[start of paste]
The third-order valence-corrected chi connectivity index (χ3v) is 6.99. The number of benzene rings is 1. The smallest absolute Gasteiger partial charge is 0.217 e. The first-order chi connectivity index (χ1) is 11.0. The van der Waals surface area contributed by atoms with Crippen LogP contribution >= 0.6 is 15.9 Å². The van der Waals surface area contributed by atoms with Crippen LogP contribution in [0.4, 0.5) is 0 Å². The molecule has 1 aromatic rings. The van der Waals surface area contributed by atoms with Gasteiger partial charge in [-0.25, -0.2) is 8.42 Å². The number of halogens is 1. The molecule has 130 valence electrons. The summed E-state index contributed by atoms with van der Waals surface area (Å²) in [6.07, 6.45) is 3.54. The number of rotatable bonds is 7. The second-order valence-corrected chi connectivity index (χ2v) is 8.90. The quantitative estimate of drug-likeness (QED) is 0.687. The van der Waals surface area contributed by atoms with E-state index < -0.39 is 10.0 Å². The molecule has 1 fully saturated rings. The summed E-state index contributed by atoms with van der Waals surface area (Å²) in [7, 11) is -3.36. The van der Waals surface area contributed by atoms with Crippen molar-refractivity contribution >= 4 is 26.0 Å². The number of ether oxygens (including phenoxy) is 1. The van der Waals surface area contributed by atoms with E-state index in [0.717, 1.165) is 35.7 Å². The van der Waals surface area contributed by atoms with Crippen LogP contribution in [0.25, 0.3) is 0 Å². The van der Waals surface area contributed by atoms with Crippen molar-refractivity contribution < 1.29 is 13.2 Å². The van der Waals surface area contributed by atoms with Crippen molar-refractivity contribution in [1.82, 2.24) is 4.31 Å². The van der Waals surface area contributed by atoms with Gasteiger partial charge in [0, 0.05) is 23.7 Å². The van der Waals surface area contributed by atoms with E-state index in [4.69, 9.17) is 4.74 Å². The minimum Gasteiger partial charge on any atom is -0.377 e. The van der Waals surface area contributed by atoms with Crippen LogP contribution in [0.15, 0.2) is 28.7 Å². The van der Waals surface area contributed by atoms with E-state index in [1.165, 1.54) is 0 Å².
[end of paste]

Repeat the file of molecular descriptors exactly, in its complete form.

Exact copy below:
The third-order valence-corrected chi connectivity index (χ3v) is 6.99. The number of benzene rings is 1. The smallest absolute Gasteiger partial charge is 0.217 e. The first-order chi connectivity index (χ1) is 11.0. The van der Waals surface area contributed by atoms with Crippen LogP contribution >= 0.6 is 15.9 Å². The van der Waals surface area contributed by atoms with Crippen LogP contribution in [0.4, 0.5) is 0 Å². The molecule has 1 aromatic rings. The van der Waals surface area contributed by atoms with Gasteiger partial charge in [-0.25, -0.2) is 8.42 Å². The number of halogens is 1. The molecule has 130 valence electrons. The summed E-state index contributed by atoms with van der Waals surface area (Å²) in [6.07, 6.45) is 3.54. The number of rotatable bonds is 7. The second-order valence-corrected chi connectivity index (χ2v) is 8.90. The quantitative estimate of drug-likeness (QED) is 0.687. The van der Waals surface area contributed by atoms with E-state index < -0.39 is 10.0 Å². The molecule has 1 fully saturated rings. The summed E-state index contributed by atoms with van der Waals surface area (Å²) in [7, 11) is -3.36. The van der Waals surface area contributed by atoms with Crippen molar-refractivity contribution >= 4 is 26.0 Å². The number of ether oxygens (including phenoxy) is 1. The van der Waals surface area contributed by atoms with E-state index in [0.717, 1.165) is 35.7 Å². The van der Waals surface area contributed by atoms with Crippen LogP contribution in [0.25, 0.3) is 0 Å². The van der Waals surface area contributed by atoms with Crippen molar-refractivity contribution < 1.29 is 13.2 Å². The van der Waals surface area contributed by atoms with Crippen molar-refractivity contribution in [1.82, 2.24) is 4.31 Å². The van der Waals surface area contributed by atoms with Gasteiger partial charge in [0, 0.05) is 23.7 Å². The van der Waals surface area contributed by atoms with E-state index in [4.69, 9.17) is 4.74 Å². The minimum Gasteiger partial charge on any atom is -0.377 e. The van der Waals surface area contributed by atoms with Crippen LogP contribution in [0.15, 0.2) is 28.7 Å². The van der Waals surface area contributed by atoms with E-state index in [1.165, 1.54) is 0 Å².